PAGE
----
As I said above, this is one of the things that makes this foreign language course unique. I had my younger girls- Ashlyne and Rachel, ages 12 and 11- using the book. They’ve had some French, but, to be honest, we’ve just played around with it, and I’m not sure how much they’ve actually learned to this point.
Younger kids could use the book. I think even young elementary kids could use it with some guidance. My girls could have used the book independently, but I did it with them because I was reviewing it.
In the front information of the book, the author says that high school or college students can use it as an introduction to French. I’m not sure how it would count as an actual foreign language credit for high school, but students will learn a good bit by the time they complete this book, so they’ll be very prepared for a more formal course to meet their credit requirement.
There are even some suggestions about how adults could use the course to learn French. I’ve thought it might be fun to work through each of the books- French, Spanish, and Latin- and see what I could learn!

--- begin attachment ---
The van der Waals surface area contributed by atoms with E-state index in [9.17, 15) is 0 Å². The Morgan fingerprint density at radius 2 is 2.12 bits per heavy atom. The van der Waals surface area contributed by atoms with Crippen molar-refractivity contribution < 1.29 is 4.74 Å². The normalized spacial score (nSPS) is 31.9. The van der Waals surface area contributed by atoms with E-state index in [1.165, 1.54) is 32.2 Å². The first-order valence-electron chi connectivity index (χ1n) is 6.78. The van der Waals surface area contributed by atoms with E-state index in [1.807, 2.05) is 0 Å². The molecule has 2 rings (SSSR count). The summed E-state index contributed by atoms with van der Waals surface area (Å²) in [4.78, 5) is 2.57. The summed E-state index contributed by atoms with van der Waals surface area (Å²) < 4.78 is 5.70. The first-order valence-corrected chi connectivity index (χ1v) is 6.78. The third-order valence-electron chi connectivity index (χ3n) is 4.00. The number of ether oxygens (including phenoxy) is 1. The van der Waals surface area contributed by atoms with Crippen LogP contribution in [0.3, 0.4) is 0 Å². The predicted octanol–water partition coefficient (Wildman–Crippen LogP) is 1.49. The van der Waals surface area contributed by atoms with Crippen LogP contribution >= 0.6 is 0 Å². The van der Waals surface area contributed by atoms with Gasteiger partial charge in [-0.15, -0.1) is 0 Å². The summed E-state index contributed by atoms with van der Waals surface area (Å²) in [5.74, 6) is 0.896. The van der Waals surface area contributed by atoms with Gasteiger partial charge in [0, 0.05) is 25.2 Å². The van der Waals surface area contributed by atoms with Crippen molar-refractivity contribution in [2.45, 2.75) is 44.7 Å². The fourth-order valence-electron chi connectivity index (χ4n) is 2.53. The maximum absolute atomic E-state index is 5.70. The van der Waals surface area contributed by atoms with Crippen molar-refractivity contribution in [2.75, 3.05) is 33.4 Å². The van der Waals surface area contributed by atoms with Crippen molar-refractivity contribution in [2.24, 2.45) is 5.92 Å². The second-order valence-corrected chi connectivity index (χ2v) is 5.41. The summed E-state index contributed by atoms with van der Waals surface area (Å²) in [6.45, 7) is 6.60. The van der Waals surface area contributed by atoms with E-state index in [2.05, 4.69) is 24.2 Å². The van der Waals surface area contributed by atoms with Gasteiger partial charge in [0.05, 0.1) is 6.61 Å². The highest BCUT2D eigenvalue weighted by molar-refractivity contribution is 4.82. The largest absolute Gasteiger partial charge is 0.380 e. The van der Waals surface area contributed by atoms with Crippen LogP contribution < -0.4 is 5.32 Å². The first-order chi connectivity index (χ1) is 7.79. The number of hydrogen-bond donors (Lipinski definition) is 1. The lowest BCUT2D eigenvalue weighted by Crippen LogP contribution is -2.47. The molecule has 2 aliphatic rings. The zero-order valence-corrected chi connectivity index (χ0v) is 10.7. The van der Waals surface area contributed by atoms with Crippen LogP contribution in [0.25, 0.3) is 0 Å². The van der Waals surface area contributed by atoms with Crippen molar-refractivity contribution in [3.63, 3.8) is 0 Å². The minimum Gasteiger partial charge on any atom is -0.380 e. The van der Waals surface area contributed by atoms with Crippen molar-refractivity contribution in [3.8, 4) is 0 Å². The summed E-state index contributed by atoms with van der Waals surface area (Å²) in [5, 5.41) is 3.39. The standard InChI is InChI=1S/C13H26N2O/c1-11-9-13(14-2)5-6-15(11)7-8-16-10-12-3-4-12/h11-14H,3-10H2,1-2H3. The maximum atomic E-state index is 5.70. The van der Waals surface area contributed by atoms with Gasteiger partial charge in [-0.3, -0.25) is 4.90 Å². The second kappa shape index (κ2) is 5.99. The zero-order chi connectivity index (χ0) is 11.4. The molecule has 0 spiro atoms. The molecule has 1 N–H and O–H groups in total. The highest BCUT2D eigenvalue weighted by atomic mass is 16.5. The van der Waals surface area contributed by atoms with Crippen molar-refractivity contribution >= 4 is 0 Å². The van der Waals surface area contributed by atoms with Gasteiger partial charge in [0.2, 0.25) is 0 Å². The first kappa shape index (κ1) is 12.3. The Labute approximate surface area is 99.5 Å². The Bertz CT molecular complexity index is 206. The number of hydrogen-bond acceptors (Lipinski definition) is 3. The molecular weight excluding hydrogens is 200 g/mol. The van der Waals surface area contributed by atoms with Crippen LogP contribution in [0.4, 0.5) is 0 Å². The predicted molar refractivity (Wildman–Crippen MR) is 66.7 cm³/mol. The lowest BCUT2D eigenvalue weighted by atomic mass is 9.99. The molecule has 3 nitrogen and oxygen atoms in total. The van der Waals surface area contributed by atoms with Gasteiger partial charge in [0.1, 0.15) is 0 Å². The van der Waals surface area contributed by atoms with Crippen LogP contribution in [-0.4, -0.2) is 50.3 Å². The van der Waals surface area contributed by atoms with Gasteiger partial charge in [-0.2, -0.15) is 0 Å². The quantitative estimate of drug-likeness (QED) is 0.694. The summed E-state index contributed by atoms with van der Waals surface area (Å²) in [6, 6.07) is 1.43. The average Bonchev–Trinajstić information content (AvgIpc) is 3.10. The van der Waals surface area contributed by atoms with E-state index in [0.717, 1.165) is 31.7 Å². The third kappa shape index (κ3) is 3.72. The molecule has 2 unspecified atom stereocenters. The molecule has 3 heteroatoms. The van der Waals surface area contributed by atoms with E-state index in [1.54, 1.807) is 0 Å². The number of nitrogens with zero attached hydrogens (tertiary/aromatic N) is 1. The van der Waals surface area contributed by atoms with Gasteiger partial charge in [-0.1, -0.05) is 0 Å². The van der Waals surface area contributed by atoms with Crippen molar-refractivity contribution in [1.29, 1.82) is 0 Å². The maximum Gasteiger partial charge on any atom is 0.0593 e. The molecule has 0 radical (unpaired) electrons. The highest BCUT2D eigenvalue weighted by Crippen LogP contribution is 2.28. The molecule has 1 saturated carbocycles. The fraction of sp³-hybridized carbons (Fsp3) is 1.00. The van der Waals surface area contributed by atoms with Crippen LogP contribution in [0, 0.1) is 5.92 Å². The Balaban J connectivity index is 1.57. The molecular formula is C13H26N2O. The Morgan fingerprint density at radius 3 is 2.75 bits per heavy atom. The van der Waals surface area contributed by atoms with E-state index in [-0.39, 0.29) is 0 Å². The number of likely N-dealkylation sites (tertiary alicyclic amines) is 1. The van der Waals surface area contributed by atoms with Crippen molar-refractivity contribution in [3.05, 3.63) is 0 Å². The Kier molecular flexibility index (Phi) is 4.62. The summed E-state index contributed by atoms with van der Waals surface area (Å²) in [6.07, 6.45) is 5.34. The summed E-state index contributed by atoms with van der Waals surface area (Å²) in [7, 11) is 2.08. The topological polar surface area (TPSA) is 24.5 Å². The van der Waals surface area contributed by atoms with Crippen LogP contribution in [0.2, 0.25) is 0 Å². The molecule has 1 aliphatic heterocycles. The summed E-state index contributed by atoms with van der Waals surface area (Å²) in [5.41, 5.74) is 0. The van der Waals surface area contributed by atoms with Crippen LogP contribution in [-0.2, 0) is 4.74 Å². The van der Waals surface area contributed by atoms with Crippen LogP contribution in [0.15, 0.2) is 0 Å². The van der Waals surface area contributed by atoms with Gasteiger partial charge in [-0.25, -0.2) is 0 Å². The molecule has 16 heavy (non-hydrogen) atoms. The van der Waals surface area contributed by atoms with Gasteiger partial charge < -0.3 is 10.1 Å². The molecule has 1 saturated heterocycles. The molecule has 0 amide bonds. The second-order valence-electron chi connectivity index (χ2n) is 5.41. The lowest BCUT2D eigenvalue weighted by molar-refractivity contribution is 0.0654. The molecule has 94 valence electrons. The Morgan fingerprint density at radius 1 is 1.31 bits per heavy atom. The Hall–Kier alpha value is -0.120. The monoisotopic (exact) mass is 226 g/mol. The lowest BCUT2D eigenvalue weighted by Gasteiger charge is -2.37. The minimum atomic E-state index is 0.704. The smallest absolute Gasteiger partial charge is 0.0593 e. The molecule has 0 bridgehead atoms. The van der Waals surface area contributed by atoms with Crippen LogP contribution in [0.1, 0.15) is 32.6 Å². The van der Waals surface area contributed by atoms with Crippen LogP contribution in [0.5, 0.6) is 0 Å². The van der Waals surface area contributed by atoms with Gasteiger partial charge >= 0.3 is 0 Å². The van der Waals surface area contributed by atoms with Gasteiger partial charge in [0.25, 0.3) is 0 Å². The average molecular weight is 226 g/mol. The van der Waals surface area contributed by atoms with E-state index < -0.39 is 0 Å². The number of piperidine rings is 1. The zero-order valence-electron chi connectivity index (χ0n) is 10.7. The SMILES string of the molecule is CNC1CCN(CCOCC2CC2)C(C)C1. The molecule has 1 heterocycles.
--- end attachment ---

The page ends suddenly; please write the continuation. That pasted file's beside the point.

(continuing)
French course for homeschool

The course consists of short lessons that build on each other.

There are 172 lessons in the book. Each lesson is short. Usually one French word or concept is introduced and practiced, and then there is a review section to practice what has been learned.
The lessons didn’t take us much time at all, and we usually did several at a time. This is one of the ways that the book could be adapted for age and ability. If you’re using it with younger students, you could move more slowly and practice more. Adults using the course could do more lessons at a time.
In the beginning instructions, the author stresses the importance of not skipping ahead in the lessons. The lessons build on each other, so I can see how jumping ahead could get confusing. For example, in some of the early lessons, the girls were learning the French equivalent of our articles “a” and “an.” Then in later lessons, as the girls learned the names of things, the review section combined the words in short phrases.
Some of the lessons introduce new words and phrases and some deal with grammar concepts and word usage. When needed, there are some charts included to give a visual to students.

There is built in opportunity for review.